The Ponale road
For more than a century the Ponale road has enchanted travellers. This route is ideal for all those who want to enjoy a nice walk and a breath-taking view over Lake Garda and the surrounding mountains.
The road overlooks the northernmost part of Lake Garda and the lower Sarca. Mount Brione, between Riva and Torbole, and Mount Baldo can be seen in the distance. The vegetation is sparse and Mediterranean. It consists of cypresses and holm oaks that manage to grow through the rocks.
The Ponale road was paramount to hold Riva and the North Garda Lake, then at the border between the Austro-Hungarian Empire (to which Trentino belonged) and the Kingdom of Italy. Because of its strategical value to Austria-Hungary, it was at the centre of an extensive network of fortifications since 1860.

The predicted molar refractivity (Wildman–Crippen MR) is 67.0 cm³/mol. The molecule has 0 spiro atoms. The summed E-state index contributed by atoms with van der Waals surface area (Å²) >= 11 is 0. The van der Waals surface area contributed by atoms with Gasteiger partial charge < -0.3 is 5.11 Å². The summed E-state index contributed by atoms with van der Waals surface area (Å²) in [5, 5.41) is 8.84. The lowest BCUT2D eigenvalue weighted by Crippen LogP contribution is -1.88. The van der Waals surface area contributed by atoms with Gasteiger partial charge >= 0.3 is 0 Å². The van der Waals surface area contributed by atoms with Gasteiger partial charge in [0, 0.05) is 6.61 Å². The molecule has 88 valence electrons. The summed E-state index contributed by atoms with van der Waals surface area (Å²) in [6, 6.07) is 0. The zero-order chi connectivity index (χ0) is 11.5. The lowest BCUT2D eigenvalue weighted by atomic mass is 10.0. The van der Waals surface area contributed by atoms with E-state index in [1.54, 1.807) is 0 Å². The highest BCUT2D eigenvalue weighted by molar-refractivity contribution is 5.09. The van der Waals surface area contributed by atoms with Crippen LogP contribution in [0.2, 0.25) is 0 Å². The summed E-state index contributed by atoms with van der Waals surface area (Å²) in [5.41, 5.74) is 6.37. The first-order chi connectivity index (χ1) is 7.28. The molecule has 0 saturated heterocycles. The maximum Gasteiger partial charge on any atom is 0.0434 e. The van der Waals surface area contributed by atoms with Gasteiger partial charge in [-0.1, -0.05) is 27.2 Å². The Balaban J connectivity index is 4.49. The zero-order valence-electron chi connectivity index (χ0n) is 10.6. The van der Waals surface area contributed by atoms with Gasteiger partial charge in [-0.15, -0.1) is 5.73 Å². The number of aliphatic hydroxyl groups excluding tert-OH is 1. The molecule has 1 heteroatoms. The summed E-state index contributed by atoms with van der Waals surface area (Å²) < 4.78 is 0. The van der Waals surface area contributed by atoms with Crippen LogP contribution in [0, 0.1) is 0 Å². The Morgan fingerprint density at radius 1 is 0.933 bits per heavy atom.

Fort Teodosio dates back to this period. It owes its name to the finding of some coins from the reign of Emperor Theodosius. The fort was built to close off the road to those coming from Ledro. The port of Riva was defended by the Bellavista battery (or della Madonnina), just a few metres above the lake. The fortifications stopped Garibaldi from invading Trentino through Riva and forced him to go through the Giudicarie and Ledro.
The construction of the Tagliata (barrier) del Ponale began in 1904. It was part of a defensive plan put in action by the Austro-Hungarian Army in the whole of Trentino. The Tagliata is a network of tunnels and passageways excavated in the rock. It starts at the height of the seventh tunnel coming up from Riva (150 m / 500 ft) and reaches down to the lake. From the road, embrasures and doors can still be seen. The Tagliata guaranteed Austria-Hungary the control of Riva throughout the First World War. Excavations did not stop until 1918.